Posts Tagged ‘culture’


24th May 2016

After the new Irish government was formed, and the cabinet appointments were announced, an astonishing decision came to light: a new hybrid department called the Department for Regional Development, Rural Affairs, Arts & the Gaeltacht which will be helmed by Heather Humphreys TD.

This caused consternation among arts organisations and creatives around the country and it galvanised into an online petition, organised by Joe O’Brien.

Give arts, culture and heritage the respect it deserves by creating an independent Department and setting a funding target of 0.6% of GDP (the EU average spend on arts/culture). Ireland has one of the lowest levels of public support in the EU.

It has already garnered over 13,000 signatures. You can sign it now, and share it, if you haven’t done so already.

It spawned a hashtag on Twitter called #ArtsDeptNow, which is one of the best ways to track the emerging conversation about the lack of funding and focus on the arts.

Academic Dr Emily Mark-FitzGerald has created a blog post, called Get in Formation: Irish Arts & Heritage Rising, that offers a comprehensive overview of the issue and keeps track of all of the articles being written about this matter online and in print.

The National Campaign for the Arts has also issued a Press Release calling on Minister Heather Humphreys to adopt a new all-party approach to national cultural policy.

Many prominent artists/writers/directors/actors are now calling for change, and using social media to alert Heather Humphreys and the cabinet to the fact that the Arts are not just a cultural photo op, but a vital resource that requires proper funding and recognition.

President’s Address at IFTA Awards

17th February 2011

President Mary McAleese’s speech at the Irish Film & Television Awards 2011, with an introduction by actor Pierce Brosnan.

She discusses the importance of storytelling and the creative arts to Ireland’s future.

Election Prep

1st February 2011

Now that a General Election is looming, Irish people employed in the arts and arts organisations need to remind those running for election the importance of the arts to our culture and economy. The National Campaign for the Arts is working to ensure that the profile of the arts is not forgotten during this pivotal period.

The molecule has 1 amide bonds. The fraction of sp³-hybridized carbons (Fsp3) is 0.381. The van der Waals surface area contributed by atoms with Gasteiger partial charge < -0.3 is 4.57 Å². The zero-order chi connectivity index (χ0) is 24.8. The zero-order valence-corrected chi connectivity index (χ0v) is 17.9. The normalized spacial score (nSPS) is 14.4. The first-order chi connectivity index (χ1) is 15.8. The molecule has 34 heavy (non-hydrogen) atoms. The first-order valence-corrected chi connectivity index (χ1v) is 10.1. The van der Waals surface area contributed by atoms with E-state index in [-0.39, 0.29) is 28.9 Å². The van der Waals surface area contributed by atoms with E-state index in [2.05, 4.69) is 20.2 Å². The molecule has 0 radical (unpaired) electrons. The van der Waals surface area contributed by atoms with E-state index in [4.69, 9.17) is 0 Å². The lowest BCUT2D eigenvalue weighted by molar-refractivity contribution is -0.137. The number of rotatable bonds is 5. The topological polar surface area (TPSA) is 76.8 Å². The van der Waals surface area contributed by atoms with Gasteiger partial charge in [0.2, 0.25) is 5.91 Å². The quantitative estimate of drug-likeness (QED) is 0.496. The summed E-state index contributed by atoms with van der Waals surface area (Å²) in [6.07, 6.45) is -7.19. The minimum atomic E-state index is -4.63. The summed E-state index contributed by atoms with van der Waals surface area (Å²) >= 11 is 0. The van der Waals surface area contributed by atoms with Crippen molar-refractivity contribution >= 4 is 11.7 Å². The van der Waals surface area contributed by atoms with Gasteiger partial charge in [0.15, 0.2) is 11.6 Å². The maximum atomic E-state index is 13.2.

Here are some things you can do:


In Dublin the arts spokespersons from all 5 political parties will attend a meeting to outline their respective arts policies and answer your questions.

There will be a similar format in Galway with candidates from Galway East and West constituencies invited to present their local arts policy and answer your questions.

It’s vital that artists and arts organisers turn up in large number to prove to the politicians that the arts matter! The events are taking place on:

Monday 14 February

  • Dublin: 10.45am – 12.15 in the Project Arts Centre, Temple Bar
  • Galway: 11.00am in the Radisson Blu Hotel


Let the canvassers know that the arts are an election issue for you. Ask them about their arts policy and tell them about the value of the arts. Here are some points to raise:

  • stress the importance of a full cabinet Minister for Arts
  • ask for the continued investment in the arts
  • impress on the candidates the value of the provision of appropriate social protection for artists and those who work in the arts


It’s not too late. Check

If we don’t raise our voices we won’t be heard!


26th January 2011

UpStart is a non-profit arts collective which aims to put creativity at the centre of public consciousness during the Irish General Election Campaign in 2011. It plans to do this by reinterpreting the spaces commonly used for displaying election campaign posters in Dublin City and are calling on all artists to submit work for this exhibition.

The objectives of UpStart are to encourage a debate on the role of the arts in this state. It hopes to highlight the importance of creativity and ingenuity when society is in need of direction and solutions, and to emphasize the value of the arts to public life. It believes that the future development of the country requires a healthy cultivation of the Arts.

Upstart is asking for submissions to this project from the full range of artistic disciplines. Its aim is to receive 500 submissions from writers and visual artists, photographers, painters and graphic designers. These works will be duplicated and 1000 pieces will be printed as election size posters and be erected throughout Dublin city. It is also accepting works from musicians and film makers which will be hosted and exhibited through its website which will be launched on the day of the electoral poster campaign.

UpStart comprises artists and writers from Ireland and abroad and are non-aligned to any political party. UpStart respects and follows Dublin City Council litter regulations and operates within the requirements of Irish law.

Information on how to submit work to UpStart is on the web site.

Fair Deal for Arts in NI

25th January 2011

Culture Northern Ireland and The Nerve Centre have produced a film to support a ‘Fair Deal For The Arts’ in Northern Ireland.

They have a campaign site on Facebook that supporters can join to keep updated of what’s happening and how they can help.